In a weekend filled with tercentennial festivities, quarterback Peter Lee ’02 and the rest of the Yale offense set the stage for yet another Yale Bowl celebration.

In the fourth quarter of yesterday’s game against Dartmouth, the Bulldogs had played their roles perfectly as they marched down the field in what promised to be a last-minute, game-winning drive.

“I didn’t think there was any chance they were going to stop us,” Lee said.

But the Big Green thought otherwise, thwarting the Yale offense in the waning minutes of the game en route to a 33-27 victory. With the victory, Dartmouth (1-2, 1-1 Ivy) dealt Yale (2-1, 1-1) its first setback of the season in the first Eli football game contested on a Sunday.

“They came down here, played like hell and won a game” said Yale head coach Jack Siedlecki of Dartmouth’s effort. “We certainly made enough plays [to win].”

With two minutes left in the game and trailing by five points, Yale was one big play away from taking the lead.

On second-and-one from the Dartmouth 12-yard line, the Elis were on the verge of polishing off a textbook two-minute drill. The Bulldogs opted against trying to run for the first down, and instead attempted three straight passes. All three of Lee’s passes were incomplete, and the Bulldogs turned the ball and their hopes for victory over on downs.

“I would have liked to have run the ball with the tailback,” Lee said. But, the senior signal-caller said, Dartmouth would have known exactly what was coming.

Lee’s mobility was limited in the second half because of an ankle injury he suffered earlier in the game, forcing him to go to the shotgun on passing plays.

“[Dartmouth] knew every time I was under the center we were running the ball because I couldn’t drop back [to pass],” Lee said.

If Dartmouth knew when to expect the run, it certainly did not seem that way. Robert Carr ’05 racked up 187 yards and two touchdowns on the afternoon while running around, over and through the Big Green front line.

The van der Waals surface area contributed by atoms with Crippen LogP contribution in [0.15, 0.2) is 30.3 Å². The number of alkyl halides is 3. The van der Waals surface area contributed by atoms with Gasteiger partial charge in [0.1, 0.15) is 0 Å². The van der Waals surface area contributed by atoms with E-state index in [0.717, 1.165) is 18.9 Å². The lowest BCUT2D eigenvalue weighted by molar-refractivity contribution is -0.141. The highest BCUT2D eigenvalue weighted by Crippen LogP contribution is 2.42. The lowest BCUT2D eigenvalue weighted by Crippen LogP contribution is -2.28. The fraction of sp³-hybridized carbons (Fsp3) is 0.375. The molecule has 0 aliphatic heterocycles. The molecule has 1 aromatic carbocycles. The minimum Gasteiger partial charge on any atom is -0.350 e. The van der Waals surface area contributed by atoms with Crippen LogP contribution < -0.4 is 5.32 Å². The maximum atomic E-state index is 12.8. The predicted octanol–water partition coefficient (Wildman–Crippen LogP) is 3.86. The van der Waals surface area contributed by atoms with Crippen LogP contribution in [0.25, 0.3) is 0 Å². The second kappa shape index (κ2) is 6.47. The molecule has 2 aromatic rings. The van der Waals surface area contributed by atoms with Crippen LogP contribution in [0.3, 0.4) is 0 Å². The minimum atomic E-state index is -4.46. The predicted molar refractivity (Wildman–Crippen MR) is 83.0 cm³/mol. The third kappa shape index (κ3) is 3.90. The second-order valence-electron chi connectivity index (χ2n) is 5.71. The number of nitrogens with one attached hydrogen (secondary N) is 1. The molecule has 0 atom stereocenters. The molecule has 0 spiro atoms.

The Elis, however, knew coming into the contest that Dartmouth was going to rely entirely on its passing game, but that did not prevent the Big Green from throwing for over 400 yards.

Yale’s defense, which prides itself on not giving up big plays, was victimized a number of times by Dartmouth quarterback Greg Smith and his receiving corps.

Most of Smith’s 38 completions came on short routes and screens, but those small yardage plays set up the Big Green’s big scores.

“After picking at us and picking at us, they made big plays,” Siedlecki said. “You have to give them credit for doing that.”

Dartmouth’s top playmaker was receiver Matt DeLellis, who plagued the Elis’ secondary all afternoon. DeLellis caught nine passes for 186 yards and three touchdowns in what he called his best game ever.

“I thought Matt was a really good match-up against any of their corners,” Smith said.

DeLellis burned Greg Owens ’04 for a 63-yard touchdown pass early in the second quarter.

Then, early in the third quarter, safety Ryan LoProto ’02 nearly intercepted a Smith pass in the end zone. The ball bounced off his hands and into the waiting arms of DeLellis for a 43-yard touchdown catch the tied the score at 20.

“We played really well with the exception of two big plays, which happened to be touchdowns,” LoProto said. “I handed one to him.”

DeLellis’ first touchdown of the game tied the score at 13 with five minutes to play in the first half.

The Bulldogs took over the ball and Carr took charge. The undersized Texan ran for 42 yards on seven carries and his second touchdown of the day to give the Elis’ a 20-13 halftime lead.

The Big Green responded with 19 straight points in the second half, capped off by DeLellis’ third touchdown catch of the day. It was Smith’s fifth scoring pass and gave Dartmouth a 32-20 lead with seven minutes remaining.

On the ensuing kickoff, Don Davis ’03 fumbled and the Big Green recovered the ball at the Yale 43-yard line.

Two plays later, Dartmouth went deep for a touchdown that would put the nail in Yale’s coffin. But a leaping Ray Littleton ’02 intercepted Smith’s pass in the end zone and gave the Elis new life.

Despite his ankle injury, Lee orchestrated the hurry-up offense to get Yale back into contention. A number of short and mid-range passes set up Lee to Keith Reams ’02 touchdown to pull the Elis within five, 32-27.

The defense forced Dartmouth to punt after three plays, and Yale took over on its own 39-yard line, where the final, ill-fated drive began.

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